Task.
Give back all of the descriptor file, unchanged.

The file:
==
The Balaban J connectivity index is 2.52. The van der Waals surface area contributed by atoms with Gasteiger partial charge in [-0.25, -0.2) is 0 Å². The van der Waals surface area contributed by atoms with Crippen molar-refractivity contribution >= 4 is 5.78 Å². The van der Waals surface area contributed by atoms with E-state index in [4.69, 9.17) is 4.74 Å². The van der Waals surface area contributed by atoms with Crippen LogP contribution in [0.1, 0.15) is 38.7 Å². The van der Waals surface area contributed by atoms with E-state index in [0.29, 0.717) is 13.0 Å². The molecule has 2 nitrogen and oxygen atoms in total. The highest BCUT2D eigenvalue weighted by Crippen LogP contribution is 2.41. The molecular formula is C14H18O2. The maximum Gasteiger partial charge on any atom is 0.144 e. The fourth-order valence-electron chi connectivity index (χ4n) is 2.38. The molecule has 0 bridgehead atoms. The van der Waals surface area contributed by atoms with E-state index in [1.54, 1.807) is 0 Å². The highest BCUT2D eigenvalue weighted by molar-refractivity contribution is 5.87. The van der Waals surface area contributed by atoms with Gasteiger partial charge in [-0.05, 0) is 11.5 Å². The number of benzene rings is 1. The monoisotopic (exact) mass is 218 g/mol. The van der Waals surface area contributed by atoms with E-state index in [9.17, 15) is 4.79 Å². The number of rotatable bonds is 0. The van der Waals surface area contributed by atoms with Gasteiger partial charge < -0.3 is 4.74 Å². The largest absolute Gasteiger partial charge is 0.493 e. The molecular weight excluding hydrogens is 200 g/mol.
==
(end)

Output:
The Balaban J connectivity index is 2.52. The van der Waals surface area contributed by atoms with Gasteiger partial charge in [-0.25, -0.2) is 0 Å². The van der Waals surface area contributed by atoms with Crippen molar-refractivity contribution >= 4 is 5.78 Å². The van der Waals surface area contributed by atoms with E-state index in [4.69, 9.17) is 4.74 Å². The van der Waals surface area contributed by atoms with Crippen LogP contribution in [0.1, 0.15) is 38.7 Å². The van der Waals surface area contributed by atoms with E-state index in [0.29, 0.717) is 13.0 Å². The molecule has 2 nitrogen and oxygen atoms in total. The highest BCUT2D eigenvalue weighted by Crippen LogP contribution is 2.41. The molecular formula is C14H18O2. The maximum Gasteiger partial charge on any atom is 0.144 e. The fourth-order valence-electron chi connectivity index (χ4n) is 2.38. The molecule has 0 bridgehead atoms. The van der Waals surface area contributed by atoms with E-state index in [1.54, 1.807) is 0 Å². The highest BCUT2D eigenvalue weighted by molar-refractivity contribution is 5.87. The van der Waals surface area contributed by atoms with Gasteiger partial charge in [-0.05, 0) is 11.5 Å². The number of benzene rings is 1. The monoisotopic (exact) mass is 218 g/mol. The van der Waals surface area contributed by atoms with E-state index in [9.17, 15) is 4.79 Å². The number of rotatable bonds is 0. The van der Waals surface area contributed by atoms with Gasteiger partial charge < -0.3 is 4.74 Å². The largest absolute Gasteiger partial charge is 0.493 e. The molecular weight excluding hydrogens is 200 g/mol.